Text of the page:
We don’t deny that Chuy’s isn’t an overwhelmingly successful concept in its core market (Texas). We do, however, question the company’s ability to generate similar returns outside of this market. Chuy’s classes of 2012-2014 stores in immature markets have been ~50% less profitable than those in its mature market, but management insists this is a short-term phenomenon and will be corrected by its backfilling strategy.
Chuy’s development strategy, in which it is targeting long-term annual restaurant growth of 20%, calls for 1) the identification and pursuit of development in major markets and 2) “backfilling” smaller existing markets to build brand awareness. If you are long this stock, you are essentially betting that this expansion plan into new markets will go smoothly and that immature markets will mature well. That’s not a bet we’re willing to make and if the stock runs, we’ll be looking to re-short it.
NDLS – Very close to adding this name to our Short List. While it’s an intriguing, proven concept with an experienced management team, its first full-year as a publicly traded company was one to forget and, quite frankly, that’s exactly what the street has done – but we haven’t. Management’s 2014 guidance was woefully off-target and this year’s guidance is similarly unsettling. In 2015, Noodle’s expects to deliver:
- 12-14% unit growth
- 2.5-4% same-store sales
- ~25% earnings growth (consensus at 27%)
To be clear, the chances of this happening are slim. Yes, industry sales are currently strong, but we’d be foolish to expect this trend to continue throughout all of 2015. And, if our memory serves us correctly, the company is coming off a year in which it delivered 0% earnings growth. For the street to assume the company will grow earnings 27% and 30% in 2015 and 2016, respectively, is mind-boggling. We don’t see NDLS hitting its numbers this year, which suggests the stock is even more expensive than investors think. Trading at 56x an inflated forward earnings number, management has no room for error.
HABT – The Habit Burger Grille is a better burger concept with an impressive history of same-store sales, unit, revenue, and adjusted EBITDA growth. We like the operations-focused management team and believe the company has a strong enough infrastructure to support its growth. All-in-all, it’s an impressive concept. But, it’s a small concept and it plans on growing rapidly (over 20%+) for the foreseeable future.
Aside from an egregious valuation, what concerns us most about HABT is the declining returns on invested capital it expects to realize during its expansion. While existing units are generating average unit volumes of $1.7 million and 40% cash-on-cash returns, management expects new units to generate average unit volumes of $1.5 million and 30% cash-on-cash returns – and there’s no guarantee these numbers don’t move lower as Habit begins to saturate markets. It’s a viable concept that’s in the early innings of an aggressive expansion plan; one that typically doesn’t come without a fair amount of hiccups. When you’re stock is trading at 257.26x forward earnings, you can’t have those.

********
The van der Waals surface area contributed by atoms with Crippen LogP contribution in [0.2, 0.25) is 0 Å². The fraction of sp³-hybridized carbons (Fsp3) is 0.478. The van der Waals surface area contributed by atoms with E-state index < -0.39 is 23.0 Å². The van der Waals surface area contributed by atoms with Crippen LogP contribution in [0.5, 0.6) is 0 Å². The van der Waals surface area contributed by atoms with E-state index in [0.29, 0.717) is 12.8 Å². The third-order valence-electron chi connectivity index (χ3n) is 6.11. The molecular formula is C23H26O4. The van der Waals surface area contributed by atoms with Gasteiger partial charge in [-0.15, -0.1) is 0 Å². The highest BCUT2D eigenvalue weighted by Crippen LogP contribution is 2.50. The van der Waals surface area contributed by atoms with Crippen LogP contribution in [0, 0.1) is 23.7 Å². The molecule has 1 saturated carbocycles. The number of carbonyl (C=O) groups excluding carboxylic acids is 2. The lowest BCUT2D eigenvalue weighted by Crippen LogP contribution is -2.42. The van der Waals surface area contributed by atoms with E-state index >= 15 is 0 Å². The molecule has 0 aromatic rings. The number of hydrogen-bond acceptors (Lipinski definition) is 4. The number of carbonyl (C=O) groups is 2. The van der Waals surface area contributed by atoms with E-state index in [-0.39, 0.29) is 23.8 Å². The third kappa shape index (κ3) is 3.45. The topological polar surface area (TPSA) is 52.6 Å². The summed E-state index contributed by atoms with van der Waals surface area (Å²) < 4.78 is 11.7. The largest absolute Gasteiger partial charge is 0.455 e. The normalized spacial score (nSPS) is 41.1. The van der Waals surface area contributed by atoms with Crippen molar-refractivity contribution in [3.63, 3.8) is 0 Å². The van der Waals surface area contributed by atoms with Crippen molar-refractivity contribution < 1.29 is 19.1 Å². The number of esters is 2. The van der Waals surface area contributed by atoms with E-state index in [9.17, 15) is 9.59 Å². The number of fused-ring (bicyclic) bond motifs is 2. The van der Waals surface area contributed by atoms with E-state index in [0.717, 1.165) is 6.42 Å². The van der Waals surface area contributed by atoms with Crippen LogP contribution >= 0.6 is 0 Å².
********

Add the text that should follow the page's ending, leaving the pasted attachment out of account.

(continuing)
CBRL – We actually think management is doing a good job running this company and did a good job articulating the Cracker Barrel story at ICR this week. CFO Larry Hyatt outlined the company’s properly aligned strategic priorities: 1) extend the reach of the Cracker Barrel brand to drive traffic and sales 2) optimize average guest check through the implementation of geographic pricing tiers 3) apply technology and process enhancements to drive operating margins and 4) further grow the store base with the opening of 6-7 Cracker Barrel stores.
Cracker Barrel has rightfully been the direct beneficiary of the recent decline in gasoline prices (86% of its stores are off of highways), but we fear the stock may have gotten a bit ahead of itself. Family dining chains, in general, have done quite well lately as they generate comps momentum, but it’s unclear how long this will last. It’s not easy for us to poke holes in the Cracker Barrel story right now and 2015 EPS growth of 9% looks achievable. However, we can’t justify paying 21x forward earnings for a chain that is growing ~1% per year and has historically traded closer to 14x. It’s on our Short Bench until we identify a catalyst, one way or the other.
PLAY – The re-emergence of Dave & Buster’s brings back memories of the old, “big box” company that failed miserably as a public company. Will things be different this time around? Our inclination is to be very skeptical of the company’s growth trajectory, but there’s no denying that they are putting up compelling numbers. The PLAY model generates $10.3mm in AUVs per unit, with approximately 50% of its revenues from its restaurant and 50% of its revenues from its entertainment offerings ($5mm “Eat and Drink” revenue; $5.3mm “Play and Watch” revenue).
On the surface, PLAY’s valuation looks reasonable – trading at 10.7x EV/EBITDA. However, we have issues with this valuation metric considering it uses an inflated EBITDA number (the company has come up with its own definition of EBITDA) that adds back pre-opening costs, which we view as a real cost of doing business – particularly for a growth concept. Although the set-up for the first quarter looks fine, we’ll be keeping a very close eye on this one in 2015.